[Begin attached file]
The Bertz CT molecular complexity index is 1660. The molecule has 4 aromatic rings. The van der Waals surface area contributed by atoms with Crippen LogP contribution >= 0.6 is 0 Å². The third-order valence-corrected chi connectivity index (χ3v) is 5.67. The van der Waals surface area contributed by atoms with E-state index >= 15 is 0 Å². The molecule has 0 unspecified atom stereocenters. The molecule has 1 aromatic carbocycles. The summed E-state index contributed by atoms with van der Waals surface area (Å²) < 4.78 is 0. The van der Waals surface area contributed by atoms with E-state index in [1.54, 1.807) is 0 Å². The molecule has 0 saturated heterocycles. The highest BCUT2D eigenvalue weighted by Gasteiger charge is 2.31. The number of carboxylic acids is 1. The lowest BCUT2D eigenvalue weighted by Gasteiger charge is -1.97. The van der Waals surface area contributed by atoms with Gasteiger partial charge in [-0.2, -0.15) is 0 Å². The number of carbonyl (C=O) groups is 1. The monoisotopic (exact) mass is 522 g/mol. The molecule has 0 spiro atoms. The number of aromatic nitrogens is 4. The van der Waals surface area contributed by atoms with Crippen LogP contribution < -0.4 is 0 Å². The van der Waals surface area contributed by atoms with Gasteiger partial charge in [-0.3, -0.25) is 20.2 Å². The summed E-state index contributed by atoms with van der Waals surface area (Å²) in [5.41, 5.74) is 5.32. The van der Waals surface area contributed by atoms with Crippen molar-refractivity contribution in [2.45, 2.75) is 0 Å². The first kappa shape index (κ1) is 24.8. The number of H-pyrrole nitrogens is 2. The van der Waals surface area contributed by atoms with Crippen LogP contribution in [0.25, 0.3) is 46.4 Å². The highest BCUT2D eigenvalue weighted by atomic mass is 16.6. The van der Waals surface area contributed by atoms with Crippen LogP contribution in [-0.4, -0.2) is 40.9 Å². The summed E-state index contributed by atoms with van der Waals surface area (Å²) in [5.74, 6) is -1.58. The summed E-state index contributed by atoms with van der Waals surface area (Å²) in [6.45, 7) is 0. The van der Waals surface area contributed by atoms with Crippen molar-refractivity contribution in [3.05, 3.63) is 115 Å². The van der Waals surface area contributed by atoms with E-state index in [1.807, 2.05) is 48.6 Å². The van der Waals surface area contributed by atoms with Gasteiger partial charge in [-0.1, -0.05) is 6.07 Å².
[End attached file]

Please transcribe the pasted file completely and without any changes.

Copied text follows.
The Bertz CT molecular complexity index is 1660. The molecule has 4 aromatic rings. The van der Waals surface area contributed by atoms with Crippen LogP contribution >= 0.6 is 0 Å². The third-order valence-corrected chi connectivity index (χ3v) is 5.67. The van der Waals surface area contributed by atoms with E-state index >= 15 is 0 Å². The molecule has 0 unspecified atom stereocenters. The molecule has 1 aromatic carbocycles. The summed E-state index contributed by atoms with van der Waals surface area (Å²) < 4.78 is 0. The van der Waals surface area contributed by atoms with E-state index in [1.54, 1.807) is 0 Å². The molecule has 0 saturated heterocycles. The highest BCUT2D eigenvalue weighted by Gasteiger charge is 2.31. The number of carboxylic acids is 1. The lowest BCUT2D eigenvalue weighted by Gasteiger charge is -1.97. The van der Waals surface area contributed by atoms with Gasteiger partial charge in [-0.2, -0.15) is 0 Å². The number of carbonyl (C=O) groups is 1. The monoisotopic (exact) mass is 522 g/mol. The molecule has 0 spiro atoms. The number of aromatic nitrogens is 4. The van der Waals surface area contributed by atoms with Crippen LogP contribution < -0.4 is 0 Å². The van der Waals surface area contributed by atoms with Gasteiger partial charge in [-0.3, -0.25) is 20.2 Å². The summed E-state index contributed by atoms with van der Waals surface area (Å²) in [5.41, 5.74) is 5.32. The van der Waals surface area contributed by atoms with Crippen molar-refractivity contribution in [2.45, 2.75) is 0 Å². The first kappa shape index (κ1) is 24.8. The number of H-pyrrole nitrogens is 2. The van der Waals surface area contributed by atoms with Crippen LogP contribution in [0.25, 0.3) is 46.4 Å². The highest BCUT2D eigenvalue weighted by atomic mass is 16.6. The van der Waals surface area contributed by atoms with Crippen LogP contribution in [-0.4, -0.2) is 40.9 Å². The summed E-state index contributed by atoms with van der Waals surface area (Å²) in [5.74, 6) is -1.58. The summed E-state index contributed by atoms with van der Waals surface area (Å²) in [6.45, 7) is 0. The van der Waals surface area contributed by atoms with Crippen molar-refractivity contribution in [3.05, 3.63) is 115 Å². The van der Waals surface area contributed by atoms with E-state index in [1.807, 2.05) is 48.6 Å². The van der Waals surface area contributed by atoms with Gasteiger partial charge in [-0.1, -0.05) is 6.07 Å².